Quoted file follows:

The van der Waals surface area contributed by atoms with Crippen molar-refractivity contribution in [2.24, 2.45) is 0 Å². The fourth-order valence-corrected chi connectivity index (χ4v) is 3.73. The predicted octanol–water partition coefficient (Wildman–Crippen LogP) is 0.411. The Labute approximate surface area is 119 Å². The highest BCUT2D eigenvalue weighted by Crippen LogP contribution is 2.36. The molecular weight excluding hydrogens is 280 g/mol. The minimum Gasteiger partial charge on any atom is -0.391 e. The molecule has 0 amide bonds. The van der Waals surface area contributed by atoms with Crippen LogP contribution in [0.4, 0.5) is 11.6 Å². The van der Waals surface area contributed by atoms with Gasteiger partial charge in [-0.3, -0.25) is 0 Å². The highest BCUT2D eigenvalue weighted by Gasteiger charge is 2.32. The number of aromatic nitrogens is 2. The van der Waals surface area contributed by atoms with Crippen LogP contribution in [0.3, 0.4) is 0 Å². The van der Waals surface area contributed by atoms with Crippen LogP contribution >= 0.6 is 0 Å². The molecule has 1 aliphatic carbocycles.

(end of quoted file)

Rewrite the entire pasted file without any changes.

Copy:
The van der Waals surface area contributed by atoms with Crippen molar-refractivity contribution in [2.24, 2.45) is 0 Å². The fourth-order valence-corrected chi connectivity index (χ4v) is 3.73. The predicted octanol–water partition coefficient (Wildman–Crippen LogP) is 0.411. The Labute approximate surface area is 119 Å². The highest BCUT2D eigenvalue weighted by Crippen LogP contribution is 2.36. The molecular weight excluding hydrogens is 280 g/mol. The minimum Gasteiger partial charge on any atom is -0.391 e. The molecule has 0 amide bonds. The van der Waals surface area contributed by atoms with Crippen LogP contribution in [0.4, 0.5) is 11.6 Å². The van der Waals surface area contributed by atoms with Gasteiger partial charge in [-0.3, -0.25) is 0 Å². The highest BCUT2D eigenvalue weighted by Gasteiger charge is 2.32. The number of aromatic nitrogens is 2. The van der Waals surface area contributed by atoms with Crippen LogP contribution in [0.3, 0.4) is 0 Å². The van der Waals surface area contributed by atoms with Crippen LogP contribution >= 0.6 is 0 Å². The molecule has 1 aliphatic carbocycles.